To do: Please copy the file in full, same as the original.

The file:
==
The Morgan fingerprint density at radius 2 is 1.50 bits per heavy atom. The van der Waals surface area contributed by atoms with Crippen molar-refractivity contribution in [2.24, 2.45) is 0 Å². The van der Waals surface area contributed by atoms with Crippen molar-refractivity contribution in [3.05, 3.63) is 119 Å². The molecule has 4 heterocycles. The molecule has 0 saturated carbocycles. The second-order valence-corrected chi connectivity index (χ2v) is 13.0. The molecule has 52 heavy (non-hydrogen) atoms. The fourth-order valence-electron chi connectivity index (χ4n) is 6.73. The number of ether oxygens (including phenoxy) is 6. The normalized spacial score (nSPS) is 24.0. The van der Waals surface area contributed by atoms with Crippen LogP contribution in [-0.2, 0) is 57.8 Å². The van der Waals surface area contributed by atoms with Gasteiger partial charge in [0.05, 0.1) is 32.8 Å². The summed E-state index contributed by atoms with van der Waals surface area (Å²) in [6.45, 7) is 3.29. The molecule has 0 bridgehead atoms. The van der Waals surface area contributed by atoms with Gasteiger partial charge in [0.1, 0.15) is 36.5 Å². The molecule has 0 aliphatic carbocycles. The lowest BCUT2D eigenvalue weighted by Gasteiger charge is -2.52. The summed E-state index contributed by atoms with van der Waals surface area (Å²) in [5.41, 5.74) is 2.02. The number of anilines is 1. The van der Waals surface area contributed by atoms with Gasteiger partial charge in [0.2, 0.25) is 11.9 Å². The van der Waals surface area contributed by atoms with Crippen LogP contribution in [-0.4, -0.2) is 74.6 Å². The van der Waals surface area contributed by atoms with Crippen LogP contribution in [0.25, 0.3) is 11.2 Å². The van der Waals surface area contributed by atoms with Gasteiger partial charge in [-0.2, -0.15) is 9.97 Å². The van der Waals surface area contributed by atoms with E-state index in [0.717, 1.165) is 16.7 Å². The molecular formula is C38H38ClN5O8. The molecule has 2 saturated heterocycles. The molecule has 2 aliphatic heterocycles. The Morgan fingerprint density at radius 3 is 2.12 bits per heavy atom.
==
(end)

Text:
The Morgan fingerprint density at radius 2 is 1.50 bits per heavy atom. The van der Waals surface area contributed by atoms with Crippen molar-refractivity contribution in [2.24, 2.45) is 0 Å². The van der Waals surface area contributed by atoms with Crippen molar-refractivity contribution in [3.05, 3.63) is 119 Å². The molecule has 4 heterocycles. The molecule has 0 saturated carbocycles. The second-order valence-corrected chi connectivity index (χ2v) is 13.0. The molecule has 52 heavy (non-hydrogen) atoms. The fourth-order valence-electron chi connectivity index (χ4n) is 6.73. The number of ether oxygens (including phenoxy) is 6. The normalized spacial score (nSPS) is 24.0. The van der Waals surface area contributed by atoms with Crippen LogP contribution in [-0.2, 0) is 57.8 Å². The van der Waals surface area contributed by atoms with Gasteiger partial charge in [0.05, 0.1) is 32.8 Å². The summed E-state index contributed by atoms with van der Waals surface area (Å²) in [6.45, 7) is 3.29. The molecule has 0 bridgehead atoms. The van der Waals surface area contributed by atoms with Gasteiger partial charge in [0.1, 0.15) is 36.5 Å². The molecule has 0 aliphatic carbocycles. The lowest BCUT2D eigenvalue weighted by Gasteiger charge is -2.52. The summed E-state index contributed by atoms with van der Waals surface area (Å²) in [5.41, 5.74) is 2.02. The number of anilines is 1. The van der Waals surface area contributed by atoms with Gasteiger partial charge in [0.2, 0.25) is 11.9 Å². The van der Waals surface area contributed by atoms with Crippen LogP contribution in [-0.4, -0.2) is 74.6 Å². The van der Waals surface area contributed by atoms with Crippen LogP contribution in [0.25, 0.3) is 11.2 Å². The van der Waals surface area contributed by atoms with Gasteiger partial charge in [-0.2, -0.15) is 9.97 Å². The van der Waals surface area contributed by atoms with E-state index in [0.717, 1.165) is 16.7 Å². The molecular formula is C38H38ClN5O8. The molecule has 2 saturated heterocycles. The molecule has 2 aliphatic heterocycles. The Morgan fingerprint density at radius 3 is 2.12 bits per heavy atom.